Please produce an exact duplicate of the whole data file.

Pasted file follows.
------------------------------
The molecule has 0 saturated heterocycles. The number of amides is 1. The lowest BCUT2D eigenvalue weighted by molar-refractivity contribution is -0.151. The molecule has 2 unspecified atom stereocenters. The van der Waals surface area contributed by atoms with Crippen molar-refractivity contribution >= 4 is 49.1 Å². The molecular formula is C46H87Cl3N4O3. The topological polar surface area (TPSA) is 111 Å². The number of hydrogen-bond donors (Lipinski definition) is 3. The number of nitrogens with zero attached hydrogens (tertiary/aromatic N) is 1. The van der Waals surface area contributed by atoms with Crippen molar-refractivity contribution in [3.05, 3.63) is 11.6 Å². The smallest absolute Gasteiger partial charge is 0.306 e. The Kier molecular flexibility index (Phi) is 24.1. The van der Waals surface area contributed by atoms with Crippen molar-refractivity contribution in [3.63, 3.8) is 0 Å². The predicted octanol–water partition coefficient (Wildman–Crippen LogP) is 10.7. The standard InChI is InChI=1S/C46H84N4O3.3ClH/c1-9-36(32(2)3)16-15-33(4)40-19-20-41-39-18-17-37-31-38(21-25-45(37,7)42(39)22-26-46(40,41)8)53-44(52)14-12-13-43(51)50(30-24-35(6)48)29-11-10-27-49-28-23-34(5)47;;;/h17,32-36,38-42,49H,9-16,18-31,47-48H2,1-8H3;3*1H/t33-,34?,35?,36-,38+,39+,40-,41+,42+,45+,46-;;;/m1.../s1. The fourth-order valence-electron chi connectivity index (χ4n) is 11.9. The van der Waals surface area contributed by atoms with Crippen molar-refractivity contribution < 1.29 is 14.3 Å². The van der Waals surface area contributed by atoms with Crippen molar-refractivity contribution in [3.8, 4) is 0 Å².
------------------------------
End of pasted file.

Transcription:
The molecule has 0 saturated heterocycles. The number of amides is 1. The lowest BCUT2D eigenvalue weighted by molar-refractivity contribution is -0.151. The molecule has 2 unspecified atom stereocenters. The van der Waals surface area contributed by atoms with Crippen molar-refractivity contribution >= 4 is 49.1 Å². The molecular formula is C46H87Cl3N4O3. The topological polar surface area (TPSA) is 111 Å². The number of hydrogen-bond donors (Lipinski definition) is 3. The number of nitrogens with zero attached hydrogens (tertiary/aromatic N) is 1. The van der Waals surface area contributed by atoms with Crippen molar-refractivity contribution in [3.05, 3.63) is 11.6 Å². The smallest absolute Gasteiger partial charge is 0.306 e. The Kier molecular flexibility index (Phi) is 24.1. The van der Waals surface area contributed by atoms with Crippen molar-refractivity contribution in [3.63, 3.8) is 0 Å². The predicted octanol–water partition coefficient (Wildman–Crippen LogP) is 10.7. The standard InChI is InChI=1S/C46H84N4O3.3ClH/c1-9-36(32(2)3)16-15-33(4)40-19-20-41-39-18-17-37-31-38(21-25-45(37,7)42(39)22-26-46(40,41)8)53-44(52)14-12-13-43(51)50(30-24-35(6)48)29-11-10-27-49-28-23-34(5)47;;;/h17,32-36,38-42,49H,9-16,18-31,47-48H2,1-8H3;3*1H/t33-,34?,35?,36-,38+,39+,40-,41+,42+,45+,46-;;;/m1.../s1. The fourth-order valence-electron chi connectivity index (χ4n) is 11.9. The van der Waals surface area contributed by atoms with Crippen molar-refractivity contribution < 1.29 is 14.3 Å². The van der Waals surface area contributed by atoms with Crippen molar-refractivity contribution in [3.8, 4) is 0 Å².